Management Newsletter: General
June 12th marked as another milestone in Canadian banking circles
And in a larger context, your privacy
Under Canada's New Proceeds of Crime (Money Laundering) and Terrorist Financing Regulations, all Financial Institutions including banks, Trust Companies, Credit Unions and similar entities such as Life insurance companies, securities dealers or anybody who acts as a Deposit Broker or Agent/sub-agent is required to gather a higher level of personal information from clients or customers.
What will this mean to you.
Unfortunately not all Financial institutions are demanding the same information from clients. Institutions are at present applying different interpretations of the regulation. Purveyors of independent financial services could be asking for more information than required for the product. But in most cases you will find that:
All applications for Savings/chequing type accounts, Term Deposits, Guaranteed Investment Certificate purchase's and alike require your Social Insurance Number (SIN) and from this point on, need to be accompanied by another piece of identification, such as drivers license, passport, birth date and/or birth certificate etc. Refusal will negate the proposed transaction, while incomplete information could cause delays or rejection.
At least one institution, within its list of mandatory requirements are asking for two other pieces of I.D. and your SIN. Included in its acceptable list is a Credit Card. Along with the above, your occupation is now to be recorded. So if you're not a butcher, baker or candle stick maker you could say you're a "student", "housewife", "unemployed" or "retired". For a minor without a SIN; a Birth Certificate, Health Card or passport is required, in some cases a library card is being accepted. Non-Residents are required to produce Social Security number, Birth Certificate and or Passport. Joint and multiple applicants are now required to provide personal identification on each registered owner, as if it where a single account being opened.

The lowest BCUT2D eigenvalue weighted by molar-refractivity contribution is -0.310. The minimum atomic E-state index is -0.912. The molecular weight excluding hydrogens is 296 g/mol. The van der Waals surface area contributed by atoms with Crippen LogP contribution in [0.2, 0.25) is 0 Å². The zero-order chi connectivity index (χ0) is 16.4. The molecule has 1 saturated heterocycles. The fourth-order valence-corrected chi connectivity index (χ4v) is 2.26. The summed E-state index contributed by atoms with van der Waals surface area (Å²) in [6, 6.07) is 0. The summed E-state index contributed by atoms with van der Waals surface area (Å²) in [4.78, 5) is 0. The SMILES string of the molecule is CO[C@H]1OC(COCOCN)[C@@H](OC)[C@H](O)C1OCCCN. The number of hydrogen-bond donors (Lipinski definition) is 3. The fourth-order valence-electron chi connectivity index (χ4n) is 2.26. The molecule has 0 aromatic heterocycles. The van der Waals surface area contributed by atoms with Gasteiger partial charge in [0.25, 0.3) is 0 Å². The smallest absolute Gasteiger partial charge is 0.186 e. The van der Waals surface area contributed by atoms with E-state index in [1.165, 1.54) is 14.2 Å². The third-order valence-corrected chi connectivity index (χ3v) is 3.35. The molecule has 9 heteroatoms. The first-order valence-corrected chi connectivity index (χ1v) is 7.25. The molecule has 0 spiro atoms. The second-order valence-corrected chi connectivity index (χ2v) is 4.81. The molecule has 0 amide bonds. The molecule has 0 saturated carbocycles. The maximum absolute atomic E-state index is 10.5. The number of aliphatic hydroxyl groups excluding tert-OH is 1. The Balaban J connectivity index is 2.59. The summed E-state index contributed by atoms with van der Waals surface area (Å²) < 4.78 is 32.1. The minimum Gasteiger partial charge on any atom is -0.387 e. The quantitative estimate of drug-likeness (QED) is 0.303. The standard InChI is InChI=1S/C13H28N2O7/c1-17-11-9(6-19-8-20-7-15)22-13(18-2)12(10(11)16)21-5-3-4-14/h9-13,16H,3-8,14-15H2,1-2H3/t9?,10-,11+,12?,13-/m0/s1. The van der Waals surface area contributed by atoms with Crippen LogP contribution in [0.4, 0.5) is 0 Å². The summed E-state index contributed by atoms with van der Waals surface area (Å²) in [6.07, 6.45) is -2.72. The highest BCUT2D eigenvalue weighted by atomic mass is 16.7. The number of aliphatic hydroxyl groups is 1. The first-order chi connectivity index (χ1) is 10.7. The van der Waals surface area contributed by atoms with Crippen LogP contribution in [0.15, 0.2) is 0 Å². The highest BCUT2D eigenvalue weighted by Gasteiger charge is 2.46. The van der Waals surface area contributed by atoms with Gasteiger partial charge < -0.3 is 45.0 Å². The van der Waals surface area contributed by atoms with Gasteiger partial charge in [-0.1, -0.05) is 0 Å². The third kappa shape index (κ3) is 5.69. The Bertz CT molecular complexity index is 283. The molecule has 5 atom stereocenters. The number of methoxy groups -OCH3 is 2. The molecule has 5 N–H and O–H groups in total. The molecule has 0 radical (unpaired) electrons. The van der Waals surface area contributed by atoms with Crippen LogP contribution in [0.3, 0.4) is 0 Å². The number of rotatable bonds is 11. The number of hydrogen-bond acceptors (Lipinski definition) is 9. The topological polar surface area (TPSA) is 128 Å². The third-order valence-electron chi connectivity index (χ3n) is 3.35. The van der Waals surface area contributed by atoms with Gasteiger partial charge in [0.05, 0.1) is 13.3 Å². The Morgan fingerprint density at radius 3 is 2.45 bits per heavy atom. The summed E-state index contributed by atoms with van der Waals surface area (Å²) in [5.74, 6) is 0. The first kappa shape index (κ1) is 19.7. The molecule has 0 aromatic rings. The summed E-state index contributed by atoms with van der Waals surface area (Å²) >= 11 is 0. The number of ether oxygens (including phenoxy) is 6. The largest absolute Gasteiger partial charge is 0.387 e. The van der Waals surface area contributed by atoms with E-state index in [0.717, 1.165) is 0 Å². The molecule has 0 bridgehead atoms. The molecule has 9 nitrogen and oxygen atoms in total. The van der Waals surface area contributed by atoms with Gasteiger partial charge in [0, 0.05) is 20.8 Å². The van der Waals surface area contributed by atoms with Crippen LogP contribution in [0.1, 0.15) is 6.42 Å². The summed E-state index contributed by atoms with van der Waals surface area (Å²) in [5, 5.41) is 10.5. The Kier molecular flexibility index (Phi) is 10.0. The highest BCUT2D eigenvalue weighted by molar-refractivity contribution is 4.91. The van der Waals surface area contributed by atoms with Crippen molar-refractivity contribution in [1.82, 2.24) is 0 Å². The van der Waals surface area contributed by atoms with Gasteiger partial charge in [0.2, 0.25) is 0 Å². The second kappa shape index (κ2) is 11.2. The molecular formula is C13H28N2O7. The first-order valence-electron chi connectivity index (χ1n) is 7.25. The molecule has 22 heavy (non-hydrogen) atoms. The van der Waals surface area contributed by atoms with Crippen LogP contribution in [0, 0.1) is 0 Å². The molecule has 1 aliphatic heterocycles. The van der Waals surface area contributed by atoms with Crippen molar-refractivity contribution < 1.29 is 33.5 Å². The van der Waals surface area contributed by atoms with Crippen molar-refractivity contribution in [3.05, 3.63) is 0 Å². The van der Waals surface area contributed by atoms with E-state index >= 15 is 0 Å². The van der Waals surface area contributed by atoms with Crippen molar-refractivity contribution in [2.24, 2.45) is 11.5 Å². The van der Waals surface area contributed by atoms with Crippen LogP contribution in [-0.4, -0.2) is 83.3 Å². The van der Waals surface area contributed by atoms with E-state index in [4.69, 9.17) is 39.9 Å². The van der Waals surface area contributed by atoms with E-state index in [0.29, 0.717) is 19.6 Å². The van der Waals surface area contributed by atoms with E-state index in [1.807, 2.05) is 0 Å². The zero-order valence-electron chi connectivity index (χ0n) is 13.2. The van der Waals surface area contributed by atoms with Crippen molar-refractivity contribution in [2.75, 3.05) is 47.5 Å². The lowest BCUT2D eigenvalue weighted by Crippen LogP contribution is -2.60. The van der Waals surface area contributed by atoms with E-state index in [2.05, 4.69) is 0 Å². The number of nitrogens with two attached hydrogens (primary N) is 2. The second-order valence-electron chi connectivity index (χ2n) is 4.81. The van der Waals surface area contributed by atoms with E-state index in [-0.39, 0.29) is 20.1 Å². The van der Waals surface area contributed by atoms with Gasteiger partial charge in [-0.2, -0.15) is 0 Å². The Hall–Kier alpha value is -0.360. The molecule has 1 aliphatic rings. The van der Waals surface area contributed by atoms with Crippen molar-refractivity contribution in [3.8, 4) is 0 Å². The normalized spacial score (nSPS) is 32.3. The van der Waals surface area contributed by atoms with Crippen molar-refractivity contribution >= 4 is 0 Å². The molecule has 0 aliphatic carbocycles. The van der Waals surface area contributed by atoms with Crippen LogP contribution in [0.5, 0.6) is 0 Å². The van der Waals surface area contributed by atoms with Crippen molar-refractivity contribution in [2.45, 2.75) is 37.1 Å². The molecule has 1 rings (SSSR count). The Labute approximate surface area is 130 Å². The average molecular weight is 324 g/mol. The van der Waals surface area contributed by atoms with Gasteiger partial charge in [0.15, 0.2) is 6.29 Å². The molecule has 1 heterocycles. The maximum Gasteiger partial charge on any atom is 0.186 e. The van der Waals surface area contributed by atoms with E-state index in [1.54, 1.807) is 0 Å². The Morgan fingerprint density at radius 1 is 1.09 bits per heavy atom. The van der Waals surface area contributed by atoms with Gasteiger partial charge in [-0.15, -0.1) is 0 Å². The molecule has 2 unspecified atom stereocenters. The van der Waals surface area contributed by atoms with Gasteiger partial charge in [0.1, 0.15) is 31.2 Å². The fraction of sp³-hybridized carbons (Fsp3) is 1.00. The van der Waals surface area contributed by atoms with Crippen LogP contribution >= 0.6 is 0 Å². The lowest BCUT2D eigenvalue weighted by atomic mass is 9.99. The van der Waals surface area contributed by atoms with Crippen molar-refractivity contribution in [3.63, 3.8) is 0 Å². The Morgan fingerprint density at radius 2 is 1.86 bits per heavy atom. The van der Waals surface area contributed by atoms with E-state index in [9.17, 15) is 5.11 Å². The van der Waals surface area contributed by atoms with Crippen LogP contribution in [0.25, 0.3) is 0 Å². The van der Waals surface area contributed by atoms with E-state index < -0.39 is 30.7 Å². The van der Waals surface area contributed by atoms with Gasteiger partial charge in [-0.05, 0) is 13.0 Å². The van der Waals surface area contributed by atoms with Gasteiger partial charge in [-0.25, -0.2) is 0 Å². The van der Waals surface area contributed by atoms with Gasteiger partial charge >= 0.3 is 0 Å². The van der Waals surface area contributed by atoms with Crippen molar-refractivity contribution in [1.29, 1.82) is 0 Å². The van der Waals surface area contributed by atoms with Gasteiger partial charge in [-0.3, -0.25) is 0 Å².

Non-profit organizations and corporations may be required to complete a special informational form, provide partnership agreement's and/or articles of association or incorporation. Excerpts from organizational or corporate records showing who has signing authority and date of birth.
Financial Institutions (Officers/Directors), employees and/or contractors who's firms are deemed to be non-compliant can be, if convicted, sentenced to 5 years in jail and/or made to pay up to $2,000,000. in fines.
I suggest reading FINTRAC's mandate to get a grasp of how wide their power to investigate goes.
Some concerns we have with these new requirements are that all of your important identification, will now be on file at several different institutions. On the other hand, if your financial advisor is providing Deposit Brokerage services - is s/he a sub-agent of a non-FCIDB member deposit brokerage office or totally independent of any regulation body?. How secure will this data be? With the proliferation of identity theft what is your guaranty that your privacy rights will be protected at every level?
We feel that you should only have to prove your identity to the institution where you do your day to day banking. The bank has the resources and the security measures to protect your vital data. When you purchase an investment at an institution other than your own, that institution should be able to rely on the authentication of your identity determined by your regular bank by accepting a personalized cheque on your account. Cash, bank drafts/money orders transactions would not be permitted.
Investments made in joint names or in the name of another person should only require that verification of the person making the investment as they are the source of the money (after all we are trying to discourage money laundering and terrorist financing so verifying the source is critical). Money laundering and terrorist financing should by logic require liquid access to any funds deposited. GICs lock in the funds for the term of the investment and hardly meet this requirement.
Many individuals make investments in joint names for estate planning purposes or for children or grandchildren and these new requirements will make identification requirements burdensome in these situations.
Determined and well financed criminals (money launderers and terrorists certainly fall into this group) will be able to provide forged passports or other photo identification thus providing a false sense of security.
Does the purpose of these new regulations justify compromising the individual security of honest citizens. Your comments and concerns on this matter would be welcome.
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